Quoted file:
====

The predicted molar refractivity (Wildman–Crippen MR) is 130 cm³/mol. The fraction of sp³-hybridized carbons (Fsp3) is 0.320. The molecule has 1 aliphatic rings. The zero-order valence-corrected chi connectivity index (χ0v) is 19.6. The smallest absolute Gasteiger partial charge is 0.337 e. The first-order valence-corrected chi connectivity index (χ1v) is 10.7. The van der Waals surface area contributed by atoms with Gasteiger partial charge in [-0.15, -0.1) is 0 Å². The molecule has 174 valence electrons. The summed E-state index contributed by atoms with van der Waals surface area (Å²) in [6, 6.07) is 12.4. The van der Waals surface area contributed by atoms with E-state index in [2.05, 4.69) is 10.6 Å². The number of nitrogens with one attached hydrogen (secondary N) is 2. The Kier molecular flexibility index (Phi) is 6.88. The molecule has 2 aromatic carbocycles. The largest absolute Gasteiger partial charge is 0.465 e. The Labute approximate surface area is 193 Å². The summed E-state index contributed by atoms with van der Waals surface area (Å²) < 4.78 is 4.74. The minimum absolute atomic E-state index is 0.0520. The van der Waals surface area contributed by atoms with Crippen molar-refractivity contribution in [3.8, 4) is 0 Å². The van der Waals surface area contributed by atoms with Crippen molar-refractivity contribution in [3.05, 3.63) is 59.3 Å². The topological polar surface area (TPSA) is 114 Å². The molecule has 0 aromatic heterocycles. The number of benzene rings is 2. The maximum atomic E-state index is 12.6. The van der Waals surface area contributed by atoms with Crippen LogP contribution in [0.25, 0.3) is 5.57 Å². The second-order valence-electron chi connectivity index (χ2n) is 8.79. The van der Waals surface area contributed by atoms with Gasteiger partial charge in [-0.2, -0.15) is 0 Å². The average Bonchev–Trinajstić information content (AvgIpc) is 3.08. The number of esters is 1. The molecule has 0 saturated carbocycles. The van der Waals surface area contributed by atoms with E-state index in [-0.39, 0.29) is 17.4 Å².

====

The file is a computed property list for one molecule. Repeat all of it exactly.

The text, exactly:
The predicted molar refractivity (Wildman–Crippen MR) is 130 cm³/mol. The fraction of sp³-hybridized carbons (Fsp3) is 0.320. The molecule has 1 aliphatic rings. The zero-order valence-corrected chi connectivity index (χ0v) is 19.6. The smallest absolute Gasteiger partial charge is 0.337 e. The first-order valence-corrected chi connectivity index (χ1v) is 10.7. The van der Waals surface area contributed by atoms with Gasteiger partial charge in [-0.15, -0.1) is 0 Å². The molecule has 174 valence electrons. The summed E-state index contributed by atoms with van der Waals surface area (Å²) in [6, 6.07) is 12.4. The van der Waals surface area contributed by atoms with E-state index in [2.05, 4.69) is 10.6 Å². The number of nitrogens with one attached hydrogen (secondary N) is 2. The Kier molecular flexibility index (Phi) is 6.88. The molecule has 2 aromatic carbocycles. The largest absolute Gasteiger partial charge is 0.465 e. The Labute approximate surface area is 193 Å². The summed E-state index contributed by atoms with van der Waals surface area (Å²) < 4.78 is 4.74. The minimum absolute atomic E-state index is 0.0520. The van der Waals surface area contributed by atoms with Crippen molar-refractivity contribution in [3.8, 4) is 0 Å². The van der Waals surface area contributed by atoms with Crippen molar-refractivity contribution in [3.05, 3.63) is 59.3 Å². The topological polar surface area (TPSA) is 114 Å². The molecule has 0 aromatic heterocycles. The number of benzene rings is 2. The maximum atomic E-state index is 12.6. The van der Waals surface area contributed by atoms with Crippen LogP contribution in [0.25, 0.3) is 5.57 Å². The second-order valence-electron chi connectivity index (χ2n) is 8.79. The van der Waals surface area contributed by atoms with Gasteiger partial charge in [-0.2, -0.15) is 0 Å². The average Bonchev–Trinajstić information content (AvgIpc) is 3.08. The number of esters is 1. The molecule has 0 saturated carbocycles. The van der Waals surface area contributed by atoms with E-state index in [-0.39, 0.29) is 17.4 Å².